I don't get nor agree with most of what he does but I find it fascinating.. Has anyone else seen his blog? The irony is even though his video blog series - he and a busty blonde giving advice with cartoonish editing usually featuring motorcycles in some way - looks ridiculous its actually really smart, useful information
Doesn't surprise me he'd prefer to exit with an auction instead of IPO
Mind you, I probably have 50+ domains registered with GoDaddy, I've just read some horror stories too.
And I think it does make some sense, especially in these days when private equity is so well developed. The stock market likes growing companies, and I am not sure whether they would like GoDaddy which seems to be reaching the limit to its growth. Also, the stockmarket does not like situations where the owner is cashing out, and much prefers companies that sell stock mostly to re-invest in their business. If Godaddy did an IPO, the owner would not be able to cash out immediately and would have to wait a while and sell his stock slowly and hope he does not cause a collapse in the price.
Private equity specializes in these situations (owners wanting to cash out, and companies that may have plateaued or are in decline), so it seems like a good choice.
IIRC, registrars pay on the order of 25 cents a domain, which they then resell for $8 or more, and GoDaddy is the registrar for something like 1/4 of all .coms. Web hosting and email are very high-margin too.
Why has there not been some disruptive registrar selling .com's for, say, $4? Whatever the operating costs of being a registrar are, it seems like they should be no more than $1/domain-year. So if a registrar dropped their prices to $3 or $4 and grabbed half the market out of it, they'd post huge profits.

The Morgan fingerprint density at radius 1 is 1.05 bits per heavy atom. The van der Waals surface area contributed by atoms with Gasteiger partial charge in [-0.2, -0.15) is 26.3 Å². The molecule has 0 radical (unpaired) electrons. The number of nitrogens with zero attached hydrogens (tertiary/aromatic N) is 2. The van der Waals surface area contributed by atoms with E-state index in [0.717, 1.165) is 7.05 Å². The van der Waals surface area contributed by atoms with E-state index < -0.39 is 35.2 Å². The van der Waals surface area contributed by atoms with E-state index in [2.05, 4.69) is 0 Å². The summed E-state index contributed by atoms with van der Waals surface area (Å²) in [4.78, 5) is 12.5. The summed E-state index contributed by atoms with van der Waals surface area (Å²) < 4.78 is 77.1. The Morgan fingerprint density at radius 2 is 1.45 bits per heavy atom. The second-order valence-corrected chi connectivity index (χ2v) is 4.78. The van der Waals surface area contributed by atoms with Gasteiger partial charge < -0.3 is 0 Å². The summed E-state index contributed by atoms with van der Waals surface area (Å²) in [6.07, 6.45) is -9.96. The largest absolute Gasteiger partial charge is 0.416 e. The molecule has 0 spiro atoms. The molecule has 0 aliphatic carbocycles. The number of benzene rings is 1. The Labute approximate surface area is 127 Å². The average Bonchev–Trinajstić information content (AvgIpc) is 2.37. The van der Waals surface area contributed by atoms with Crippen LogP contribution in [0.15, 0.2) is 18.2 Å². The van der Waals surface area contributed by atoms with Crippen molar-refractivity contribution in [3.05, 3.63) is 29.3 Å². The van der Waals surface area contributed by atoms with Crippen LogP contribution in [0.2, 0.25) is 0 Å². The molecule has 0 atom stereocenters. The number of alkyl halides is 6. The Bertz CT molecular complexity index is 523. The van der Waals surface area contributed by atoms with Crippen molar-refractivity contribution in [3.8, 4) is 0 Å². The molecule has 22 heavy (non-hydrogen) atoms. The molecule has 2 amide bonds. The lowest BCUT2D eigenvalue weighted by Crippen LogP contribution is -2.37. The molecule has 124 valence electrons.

Obviously those numbers are just guesses, but I highly doubt that it really costs $9/year to host a domain at scale.
Different biz I know but both are ultimately subscriptions.
Buying a domain is a subscription (you pay annually) and they cross-sell you on a bunch of other "enhancements". It's also pretty sticky for the vast majority of domain holders.
That type of recurring revenue is valuable. Salesforce is a subscription as well. GoDaddy prob doesn't deserve a p/s of 10 like 10 but 1 seemed low. That is what i was pointing out.
Not sure why I got down-voted but sorry to someone at Salesforce who I offended :)
Google could bypass verisign completely and launch their own top level domain with their own root DNS and give away ".go" domains.
This time, Parsons acted as his own angel investor burning through millions from his first company, but seems to have acted rather frugally while building his business. His first was bootstrapped from home while he worked a day job. His persistence and determination are remarkable.
Parsons is an outlier because he's built both companies outside of Silicon Valley with no funding but his own, no degree from a big-name school, but just drive and guts. I think that's why his businesses look different that what we normally see. They grew in a different ecosystem and seem like an alternate species on the outside, but inside they still operate much like other companies.
If you want to know more details about how he did it, read his blog or listen to his older podcasts (if you can find them). He's a shameless self-promoter who doesn't mind telling his story.
But do know that his recent video podcasts are just garbage. After the Super Bowl commercial that put GoDaddy on the map, he's apparently decided that buxom females are the only thing that matters and has gone all the way with it. His earlier audio podcasts were actually more like Mixergy, where he'd talk to young entrepreneurs about how they did it and share his own stories. His story helped inspire me to work on my first startup.
On a completely different note, just noticed that WSJ injects a link when you do a copy/paste from their site:
Read more: http://online.wsj.com/article/SB1000142405274870359720457548...
"Qatalyst Partners, the boutique firm run by veteran technology banker Frank Quattrone, has been hired to shop the Go Daddy Group Inc. ..."
Prediction: a firm like KKR or Carlyle buys GoDaddy and borrows a bunch of money (> $10B ?) on the cheap, and then uses GoDaddy's revenue to service the debt.
The returns are infinite if you don't use any of your own money.
I hate GoDaddy and all that they stand for. I'll never do business again with such a spammy company, even if it means paying $2 more a year with someone else.